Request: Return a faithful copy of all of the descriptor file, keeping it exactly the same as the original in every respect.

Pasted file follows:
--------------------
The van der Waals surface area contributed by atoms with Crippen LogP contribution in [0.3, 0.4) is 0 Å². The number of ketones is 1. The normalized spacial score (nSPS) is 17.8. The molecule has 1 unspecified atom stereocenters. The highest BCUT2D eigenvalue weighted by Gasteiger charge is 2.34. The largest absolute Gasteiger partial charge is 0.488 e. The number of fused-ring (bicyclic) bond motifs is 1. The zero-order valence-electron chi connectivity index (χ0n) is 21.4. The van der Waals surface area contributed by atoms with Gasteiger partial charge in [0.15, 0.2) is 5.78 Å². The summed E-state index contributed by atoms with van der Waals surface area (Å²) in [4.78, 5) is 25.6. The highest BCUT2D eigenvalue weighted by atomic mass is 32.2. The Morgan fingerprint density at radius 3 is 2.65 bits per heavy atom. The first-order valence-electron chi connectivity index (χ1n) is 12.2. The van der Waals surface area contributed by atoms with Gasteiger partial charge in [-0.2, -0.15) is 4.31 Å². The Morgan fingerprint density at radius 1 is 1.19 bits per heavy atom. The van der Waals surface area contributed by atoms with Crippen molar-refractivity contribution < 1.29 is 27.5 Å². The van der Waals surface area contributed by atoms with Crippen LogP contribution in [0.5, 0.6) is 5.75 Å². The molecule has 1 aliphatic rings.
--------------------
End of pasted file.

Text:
The van der Waals surface area contributed by atoms with Crippen LogP contribution in [0.3, 0.4) is 0 Å². The number of ketones is 1. The normalized spacial score (nSPS) is 17.8. The molecule has 1 unspecified atom stereocenters. The highest BCUT2D eigenvalue weighted by Gasteiger charge is 2.34. The largest absolute Gasteiger partial charge is 0.488 e. The number of fused-ring (bicyclic) bond motifs is 1. The zero-order valence-electron chi connectivity index (χ0n) is 21.4. The van der Waals surface area contributed by atoms with Gasteiger partial charge in [0.15, 0.2) is 5.78 Å². The summed E-state index contributed by atoms with van der Waals surface area (Å²) in [4.78, 5) is 25.6. The highest BCUT2D eigenvalue weighted by atomic mass is 32.2. The Morgan fingerprint density at radius 3 is 2.65 bits per heavy atom. The first-order valence-electron chi connectivity index (χ1n) is 12.2. The van der Waals surface area contributed by atoms with Gasteiger partial charge in [-0.2, -0.15) is 4.31 Å². The Morgan fingerprint density at radius 1 is 1.19 bits per heavy atom. The van der Waals surface area contributed by atoms with Crippen molar-refractivity contribution < 1.29 is 27.5 Å². The van der Waals surface area contributed by atoms with Crippen LogP contribution in [0.5, 0.6) is 5.75 Å². The molecule has 1 aliphatic rings.